9. Martimyanova LA, Makienko NV, Usan NYu. Beta-adrenoblockers in a therapeutic clinic. Bulletin of KhNU im. V.N. Karazin. Medicine series. 2008;16(831):95-103. (In Russ.)

10. Lama PJ. Systemic adverse effects of beta-adrenergic blockers: an evidence-based assessment. Am J Ophthalmol. 2002;134(5):749-60. DOI:10.1016/s0002-9394(02)01699-9.

11. Frishman WH. Beta-adrenergic receptor blockers. Adverse effects and drug interactions. Hypertension. 1988;11(3):II21-II29. DOI:10.1161/01.hyp.11.3_pt_2.ii21.

12. O'Brien M, Koo J. The mechanism of lithium and beta-blocking agents in inducing and exacerbating psoriasis. J Drugs Dermatol. 2006;5(5):426-32.

13. Yilmaz MB, Turhan H, Akin Y, et al. Beta-blocker-induced psoriasis: a rare side effect--a case report. Angiology. 2002;53(6):737-9. DOI:10.1177/000331970205300617.

14. Balak DM, Hajdarbegovic E. Drug-induced psoriasis: clinical perspectives. Psoriasis (Auckl). 2017;7:87-94. DOI:10.2147/PTT.S126727.

15. Tsankov N, Angelova I, Kazandjieva J. Drug-induced psoriasis. Recognition and management. Am J Clin Dermatol. 2000;1(3):159-65. DOI:10.2165/00128071-200001030-00003.

16. Dika E, Varotti C, Bardazzi F, et al. Drug-induced psoriasis: an evidence-based overview and the introduction of psoriatic drug eruption probability score. Cutan Ocul Toxicol. 2006;25(1):1-11. DOI:10.1080/15569520500536568.

17. Stanford CW, Kollipara R, Melookaran AM, et al. Palmoplantar pustular psoriasis following initiation of a beta-blocker: disease control with low-dose methotrexate. Cutis. 2014;94(3):153-5.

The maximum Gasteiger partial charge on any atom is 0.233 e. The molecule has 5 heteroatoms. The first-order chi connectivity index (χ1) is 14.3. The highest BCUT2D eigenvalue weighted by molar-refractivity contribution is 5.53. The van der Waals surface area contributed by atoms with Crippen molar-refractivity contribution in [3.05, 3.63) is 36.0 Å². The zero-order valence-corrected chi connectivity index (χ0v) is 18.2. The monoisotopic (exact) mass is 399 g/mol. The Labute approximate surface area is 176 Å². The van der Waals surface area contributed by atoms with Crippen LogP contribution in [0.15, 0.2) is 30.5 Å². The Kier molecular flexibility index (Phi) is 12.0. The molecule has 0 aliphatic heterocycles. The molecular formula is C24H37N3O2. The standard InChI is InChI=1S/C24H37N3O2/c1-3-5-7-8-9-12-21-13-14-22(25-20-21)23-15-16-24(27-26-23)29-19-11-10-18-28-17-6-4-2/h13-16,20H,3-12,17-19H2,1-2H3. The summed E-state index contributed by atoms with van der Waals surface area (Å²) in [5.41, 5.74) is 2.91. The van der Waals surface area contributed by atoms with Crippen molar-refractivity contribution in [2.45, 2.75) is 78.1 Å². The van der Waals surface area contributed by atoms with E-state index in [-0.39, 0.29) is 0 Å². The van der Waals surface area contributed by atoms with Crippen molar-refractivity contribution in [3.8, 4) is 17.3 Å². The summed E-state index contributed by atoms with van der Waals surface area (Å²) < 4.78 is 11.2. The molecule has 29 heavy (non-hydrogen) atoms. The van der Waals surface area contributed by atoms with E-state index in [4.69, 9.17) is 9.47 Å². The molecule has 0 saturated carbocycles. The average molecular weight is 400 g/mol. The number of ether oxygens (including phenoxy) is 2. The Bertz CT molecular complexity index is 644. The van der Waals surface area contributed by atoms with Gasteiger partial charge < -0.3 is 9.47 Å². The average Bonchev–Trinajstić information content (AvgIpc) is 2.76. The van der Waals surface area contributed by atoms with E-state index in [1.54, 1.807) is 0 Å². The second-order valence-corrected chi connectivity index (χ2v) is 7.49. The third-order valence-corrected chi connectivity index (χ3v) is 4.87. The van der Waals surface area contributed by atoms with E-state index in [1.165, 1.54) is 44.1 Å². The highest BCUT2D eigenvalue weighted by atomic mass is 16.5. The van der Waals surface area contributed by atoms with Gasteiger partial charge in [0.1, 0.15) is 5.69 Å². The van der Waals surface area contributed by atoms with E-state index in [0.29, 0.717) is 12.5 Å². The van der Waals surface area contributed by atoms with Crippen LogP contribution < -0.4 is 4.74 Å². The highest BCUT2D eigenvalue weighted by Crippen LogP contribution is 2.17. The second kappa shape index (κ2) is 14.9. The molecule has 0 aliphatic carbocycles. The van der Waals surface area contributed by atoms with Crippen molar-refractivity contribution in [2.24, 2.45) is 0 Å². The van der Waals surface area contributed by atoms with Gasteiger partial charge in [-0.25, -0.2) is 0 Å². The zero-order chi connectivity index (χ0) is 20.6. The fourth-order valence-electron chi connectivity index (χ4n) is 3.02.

18. Sehgal VN, Dogra S, Srivastava G, et al. Psoriasiform dermatoses. Indian J Dermatol Venereol Leprol. 2008;74(2):94-9. DOI:10.4103/0378-6323.39688.

19. Glass LR, Nguyen M, Winn BJ, et al. Timolol drops causing reversible psoriatic fingernail changes. JAMA Ophthalmol. 2013;131(9):1134. DOI:10.1001/jamaophthalmol.2013.1579.

20. Heng MC, Heng MK. Beta-adrenoceptor antagonist-induced psoriasiform eruption. Clinical and pathogenetic aspects. Int J Dermatol. 1988 ;27(9):619-27. DOI:10.1111/j.1365-4362.1988.tb02419.x.

21. Armstrong AW. Psoriasis Provoked or Exacerbated by Medications: Identifying Culprit Drugs. JAMA Dermatol. 2014;150(9):963. DOI:10.1001/jamadermatol.2014.1019.

22. Wu S, Han J, Li WQ, et al. Hypertension, antihypertensive medication use, and risk of psoriasis. JAMA Dermatol. 2014;150(9):957-63. DOI:10.1001/jamadermatol.2013.9957.

23. Halevy S, Livni E. Psoriasis and psoriasiform eruptions associated with propranolol—the role of an immunological mechanism. Arch Dermatol Res. 1991;283(7):472-3. DOI:10.1007/BF00371785.

24. Wu S, Han J, Li WQ, et al. Hypertension, antihypertensive medication use, and risk of psoriasis. JAMA Dermatol. 2014;150(9):957-63. DOI:10.1001/jamadermatol.2013.9957.

25. Levin A, Gottlieb AB. Specific targeting of interleukin-23p19 as effective treatment for psoriasis. J Am Acad Dermatol. 2014;70(3):555-61. DOI:10.1016/j.jaad.2013.10.043.

26. McGeachy MJ, Chen Y, Tato CM, et al. The interleukin 23 receptor is essential for the terminal differentiation of interleukin 17-producing effector T helper cells in vivo. Nat Immunol. 2009;10(3):314-24. DOI:10.1038/ni.1698.

27. Awad VM, Sakhamuru S, Kambampati S, et al. Mechanisms of Beta-Blocker Induced Psoriasis, and Psoriasis De Novo at the Cellular Level. Cureus. 2020;12(7):e8964. DOI:10.7759/cureus.8964.

28. Herrick AL. Pathogenesis of Raynaud's phenomenon. Rheumatol (Oxford). 2005;44(5):587-96. DOI:10.1093/rheumatology/keh552.

29. Roustit M, Khouri C, Blaise S, et al. Pharmacology of Raynaud's phenomenon. (in French). [Pharmacologie du phenomene de Raunald]. Therapie. 2014;69(2):115-28. DOI:10.2515/therapie/2013068.

30. Suter LG, Murabito JM, Felson DT, et al. The incidence and natural history of Raynaud's phenomenon in the community. Arthritis Rheum. 2005;52(4):1259-63. DOI:10.1002/art.20988.

31. De Angelis R, Salaffi F, Grassi W. Raynaud's phenomenon: prevalence in an Italian population sample. Clin Rheumatol. 2006;25(4):506-10. DOI:10.1007/s10067-005-0077-1.